The Purpose of IWSG is to share and encourage. Writers can express doubts and concerns without fear of appearing foolish or weak. Those who have been through the fire can offer assistance and guidance. It’s a safe haven for insecure writers of all kinds!
To join IWSG visit Ninja Captain Alex J. Cavanaugh here.
My insecurities this month revolve around things other than writing, like U.S. politics—which, at the moment, I find untenable bordering on hopeless. And other stresses such as, will I have somewhere to live and food on the table in the coming months?
Certainly these broader insecurities affect my writing, but IWSG isn’t the place for a discussion of personal finances and/or politics. So instead, I’m going to get philosophical on you and serve up several well-known quotes on insecurity.
Let’s hit it.
“One of the greatest journeys in life is overcoming
insecurity and learning to truly not give a shit.”
While I agree with the essence of what Konrath is saying, the statement is so general as to be misleading. There’s a marked difference between overcoming insecurity and not giving a shit. I’d go so far as to say energy directed away from self-doubt leads to increased confidence that may result in our giving even more of a shit about our work.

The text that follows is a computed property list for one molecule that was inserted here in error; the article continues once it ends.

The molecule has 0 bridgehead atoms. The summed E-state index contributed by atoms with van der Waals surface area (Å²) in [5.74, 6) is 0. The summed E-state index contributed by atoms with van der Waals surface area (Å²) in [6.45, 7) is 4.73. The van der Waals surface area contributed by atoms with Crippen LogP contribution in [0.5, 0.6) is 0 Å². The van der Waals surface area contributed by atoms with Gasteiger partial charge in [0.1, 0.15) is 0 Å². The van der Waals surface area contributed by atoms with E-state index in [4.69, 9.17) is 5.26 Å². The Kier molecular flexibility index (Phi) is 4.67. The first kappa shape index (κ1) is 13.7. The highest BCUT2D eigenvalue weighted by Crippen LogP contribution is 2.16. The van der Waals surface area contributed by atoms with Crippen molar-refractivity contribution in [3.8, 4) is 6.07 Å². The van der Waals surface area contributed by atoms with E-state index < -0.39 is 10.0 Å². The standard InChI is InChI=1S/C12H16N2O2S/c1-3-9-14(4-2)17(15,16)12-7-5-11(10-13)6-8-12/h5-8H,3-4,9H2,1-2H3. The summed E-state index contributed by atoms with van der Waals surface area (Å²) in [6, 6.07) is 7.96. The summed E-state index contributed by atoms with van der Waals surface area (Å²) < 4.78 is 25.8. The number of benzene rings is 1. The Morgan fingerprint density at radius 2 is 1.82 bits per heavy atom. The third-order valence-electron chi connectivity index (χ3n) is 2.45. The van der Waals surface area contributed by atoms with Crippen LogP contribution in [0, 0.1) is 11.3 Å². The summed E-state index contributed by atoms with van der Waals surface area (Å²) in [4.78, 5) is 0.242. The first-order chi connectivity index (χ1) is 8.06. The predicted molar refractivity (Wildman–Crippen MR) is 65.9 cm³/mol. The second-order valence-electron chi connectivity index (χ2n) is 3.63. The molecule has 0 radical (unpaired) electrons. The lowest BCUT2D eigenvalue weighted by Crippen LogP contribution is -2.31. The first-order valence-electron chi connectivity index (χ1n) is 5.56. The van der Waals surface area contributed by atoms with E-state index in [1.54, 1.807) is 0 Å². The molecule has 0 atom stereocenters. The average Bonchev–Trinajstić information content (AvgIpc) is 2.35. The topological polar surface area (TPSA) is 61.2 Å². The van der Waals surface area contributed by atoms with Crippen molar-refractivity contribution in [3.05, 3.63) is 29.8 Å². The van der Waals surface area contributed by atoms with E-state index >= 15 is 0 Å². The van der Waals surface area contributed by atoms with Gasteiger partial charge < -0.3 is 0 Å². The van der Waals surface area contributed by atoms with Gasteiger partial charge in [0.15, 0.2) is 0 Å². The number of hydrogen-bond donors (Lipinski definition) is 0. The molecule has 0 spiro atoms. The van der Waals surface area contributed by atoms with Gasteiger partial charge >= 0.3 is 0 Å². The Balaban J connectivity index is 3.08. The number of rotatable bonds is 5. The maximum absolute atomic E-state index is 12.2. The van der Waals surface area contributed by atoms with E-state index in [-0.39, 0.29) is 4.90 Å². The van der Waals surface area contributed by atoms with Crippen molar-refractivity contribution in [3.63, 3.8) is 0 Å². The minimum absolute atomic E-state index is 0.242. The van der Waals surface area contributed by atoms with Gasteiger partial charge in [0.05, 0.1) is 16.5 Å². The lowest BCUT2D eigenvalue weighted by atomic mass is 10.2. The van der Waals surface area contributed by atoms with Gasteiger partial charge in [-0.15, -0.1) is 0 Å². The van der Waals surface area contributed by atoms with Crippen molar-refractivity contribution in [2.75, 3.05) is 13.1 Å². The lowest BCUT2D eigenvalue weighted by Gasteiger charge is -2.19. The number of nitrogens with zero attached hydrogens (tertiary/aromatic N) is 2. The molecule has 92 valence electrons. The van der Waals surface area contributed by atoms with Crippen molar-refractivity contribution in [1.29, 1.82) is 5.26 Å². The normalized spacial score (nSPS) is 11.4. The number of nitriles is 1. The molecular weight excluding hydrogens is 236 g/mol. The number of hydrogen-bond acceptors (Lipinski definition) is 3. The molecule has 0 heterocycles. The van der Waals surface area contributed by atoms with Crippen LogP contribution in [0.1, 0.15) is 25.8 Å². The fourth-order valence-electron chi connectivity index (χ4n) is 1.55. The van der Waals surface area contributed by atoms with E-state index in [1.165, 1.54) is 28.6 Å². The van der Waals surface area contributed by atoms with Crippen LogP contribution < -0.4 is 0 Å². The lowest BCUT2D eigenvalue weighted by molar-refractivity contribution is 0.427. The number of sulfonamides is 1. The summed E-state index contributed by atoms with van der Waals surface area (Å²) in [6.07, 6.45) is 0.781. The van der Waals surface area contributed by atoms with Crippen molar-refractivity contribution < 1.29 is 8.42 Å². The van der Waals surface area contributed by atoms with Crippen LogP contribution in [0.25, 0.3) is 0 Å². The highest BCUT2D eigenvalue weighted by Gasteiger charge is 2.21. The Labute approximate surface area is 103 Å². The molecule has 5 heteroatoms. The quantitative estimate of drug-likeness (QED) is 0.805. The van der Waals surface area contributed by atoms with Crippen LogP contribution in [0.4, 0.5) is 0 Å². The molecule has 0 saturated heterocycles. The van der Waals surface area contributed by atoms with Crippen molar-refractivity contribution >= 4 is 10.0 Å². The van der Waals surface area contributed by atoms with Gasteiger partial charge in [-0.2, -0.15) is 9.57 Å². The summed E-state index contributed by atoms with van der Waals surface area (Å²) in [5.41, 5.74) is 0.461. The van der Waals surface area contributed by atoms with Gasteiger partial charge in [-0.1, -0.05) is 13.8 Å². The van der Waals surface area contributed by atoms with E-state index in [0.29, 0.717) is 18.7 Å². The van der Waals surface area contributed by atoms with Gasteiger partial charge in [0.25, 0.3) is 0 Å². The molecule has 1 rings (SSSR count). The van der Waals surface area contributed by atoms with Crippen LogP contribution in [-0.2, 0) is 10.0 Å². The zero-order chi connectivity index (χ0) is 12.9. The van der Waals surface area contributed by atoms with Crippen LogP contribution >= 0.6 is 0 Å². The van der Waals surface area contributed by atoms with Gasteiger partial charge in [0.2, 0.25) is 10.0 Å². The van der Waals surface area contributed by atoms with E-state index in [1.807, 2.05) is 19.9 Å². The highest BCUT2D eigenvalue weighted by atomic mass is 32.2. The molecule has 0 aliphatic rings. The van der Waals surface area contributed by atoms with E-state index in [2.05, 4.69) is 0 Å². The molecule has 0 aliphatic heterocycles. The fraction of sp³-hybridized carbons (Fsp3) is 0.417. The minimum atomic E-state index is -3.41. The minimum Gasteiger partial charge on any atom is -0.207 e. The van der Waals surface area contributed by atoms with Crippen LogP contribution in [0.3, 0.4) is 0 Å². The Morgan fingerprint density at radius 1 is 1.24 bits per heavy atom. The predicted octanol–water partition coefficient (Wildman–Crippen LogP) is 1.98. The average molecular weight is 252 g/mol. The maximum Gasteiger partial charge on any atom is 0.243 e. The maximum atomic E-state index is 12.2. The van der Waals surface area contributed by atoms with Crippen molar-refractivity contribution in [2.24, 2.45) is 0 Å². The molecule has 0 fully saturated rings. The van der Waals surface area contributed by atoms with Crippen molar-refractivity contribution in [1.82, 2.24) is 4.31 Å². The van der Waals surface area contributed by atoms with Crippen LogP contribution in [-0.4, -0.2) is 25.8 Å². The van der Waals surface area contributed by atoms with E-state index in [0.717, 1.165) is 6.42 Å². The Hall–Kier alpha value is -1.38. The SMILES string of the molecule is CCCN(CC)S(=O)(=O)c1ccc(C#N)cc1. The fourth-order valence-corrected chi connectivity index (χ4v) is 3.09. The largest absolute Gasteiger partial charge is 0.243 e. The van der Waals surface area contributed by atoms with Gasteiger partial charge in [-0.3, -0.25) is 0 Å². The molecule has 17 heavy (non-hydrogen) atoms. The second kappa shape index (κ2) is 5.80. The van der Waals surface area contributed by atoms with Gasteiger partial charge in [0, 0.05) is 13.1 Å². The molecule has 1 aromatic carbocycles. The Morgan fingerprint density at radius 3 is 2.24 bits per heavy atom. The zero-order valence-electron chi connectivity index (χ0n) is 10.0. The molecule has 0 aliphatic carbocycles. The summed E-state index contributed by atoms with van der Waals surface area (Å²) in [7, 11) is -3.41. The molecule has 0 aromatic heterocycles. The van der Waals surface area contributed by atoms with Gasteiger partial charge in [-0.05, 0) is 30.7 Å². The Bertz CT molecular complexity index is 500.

Not everyone agrees overcoming insecurity is a positive:
“I think one thing that’s important to maintain is a sense
of fear, always doubting yourself… a good dose of
insecurity helps your work in some ways.”
Brilliant Neo-Freudian Erich Fromm saw insecurity from an different perspective. For Fromm, insecurity was neither to be overcome nor used to advantage, but something unavoidable to be endured.
“The task we must set for ourselves is not to feel secure,
but to be able to tolerate insecurity.”
For me, Fromm’s is a real world approach. Just because we can’t eliminate insecurity doesn’t mean letting it run our lives. We deal. Hence IWSG.
Fromm also tells us:
“Creativity requires the courage to let go of certainties.”
This is essentially the opposite of Konrath’s view. “Truly not giving a shit” is pretty much the ultimate certainty—one we create for ourselves.
Last but not least, who hasn’t heard this one?
“The hallmark of insecurity is bravado.”
Can be true, but it’s certainly not universal. And it’s important to remember this doesn’t apply to narcissists, of which there are many. Regrettably, narcissism is on the rise in our culture.
As Psychology Today tells us: “It was once thought that narcissists have high self-esteem on the surface, but deep down they are insecure. However, the latest evidence indicates that narcissists are actually secure or grandiose at both levels.”
Is it more advantageous not give a shit or to channel
insecurities into our work?
A more provocative question (seasoned with a dash of circular
logic and a wink): is Konrath’s bravado a sign of his insecurity?